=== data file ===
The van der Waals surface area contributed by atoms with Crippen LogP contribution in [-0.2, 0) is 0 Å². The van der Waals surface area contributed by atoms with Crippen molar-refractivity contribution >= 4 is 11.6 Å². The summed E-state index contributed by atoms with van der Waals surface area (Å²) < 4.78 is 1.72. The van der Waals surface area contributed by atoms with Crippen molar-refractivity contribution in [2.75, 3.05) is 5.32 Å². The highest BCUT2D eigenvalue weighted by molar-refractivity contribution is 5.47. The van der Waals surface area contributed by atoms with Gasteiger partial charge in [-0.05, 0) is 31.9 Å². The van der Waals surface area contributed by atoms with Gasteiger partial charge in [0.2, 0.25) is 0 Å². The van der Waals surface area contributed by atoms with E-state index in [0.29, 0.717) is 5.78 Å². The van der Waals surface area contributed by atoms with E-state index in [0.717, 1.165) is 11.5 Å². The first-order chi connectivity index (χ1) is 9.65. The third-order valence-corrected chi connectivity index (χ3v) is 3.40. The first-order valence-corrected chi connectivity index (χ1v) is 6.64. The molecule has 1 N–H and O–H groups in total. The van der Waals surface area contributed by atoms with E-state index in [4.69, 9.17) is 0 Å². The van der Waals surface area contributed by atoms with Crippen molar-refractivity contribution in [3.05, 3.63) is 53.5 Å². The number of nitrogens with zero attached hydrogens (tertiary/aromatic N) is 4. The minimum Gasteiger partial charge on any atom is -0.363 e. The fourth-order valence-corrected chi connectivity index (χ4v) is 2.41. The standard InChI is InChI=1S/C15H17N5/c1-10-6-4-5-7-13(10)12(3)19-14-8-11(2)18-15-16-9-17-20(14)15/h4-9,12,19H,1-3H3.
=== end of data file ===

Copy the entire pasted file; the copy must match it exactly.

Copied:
The van der Waals surface area contributed by atoms with Crippen LogP contribution in [-0.2, 0) is 0 Å². The van der Waals surface area contributed by atoms with Crippen molar-refractivity contribution >= 4 is 11.6 Å². The summed E-state index contributed by atoms with van der Waals surface area (Å²) < 4.78 is 1.72. The van der Waals surface area contributed by atoms with Crippen molar-refractivity contribution in [2.75, 3.05) is 5.32 Å². The highest BCUT2D eigenvalue weighted by molar-refractivity contribution is 5.47. The van der Waals surface area contributed by atoms with Gasteiger partial charge in [-0.05, 0) is 31.9 Å². The van der Waals surface area contributed by atoms with Gasteiger partial charge in [0.2, 0.25) is 0 Å². The van der Waals surface area contributed by atoms with E-state index in [0.29, 0.717) is 5.78 Å². The van der Waals surface area contributed by atoms with E-state index in [0.717, 1.165) is 11.5 Å². The first-order chi connectivity index (χ1) is 9.65. The third-order valence-corrected chi connectivity index (χ3v) is 3.40. The first-order valence-corrected chi connectivity index (χ1v) is 6.64. The molecule has 1 N–H and O–H groups in total. The van der Waals surface area contributed by atoms with E-state index in [4.69, 9.17) is 0 Å². The van der Waals surface area contributed by atoms with Crippen molar-refractivity contribution in [3.05, 3.63) is 53.5 Å². The number of nitrogens with zero attached hydrogens (tertiary/aromatic N) is 4. The minimum Gasteiger partial charge on any atom is -0.363 e. The fourth-order valence-corrected chi connectivity index (χ4v) is 2.41. The standard InChI is InChI=1S/C15H17N5/c1-10-6-4-5-7-13(10)12(3)19-14-8-11(2)18-15-16-9-17-20(14)15/h4-9,12,19H,1-3H3.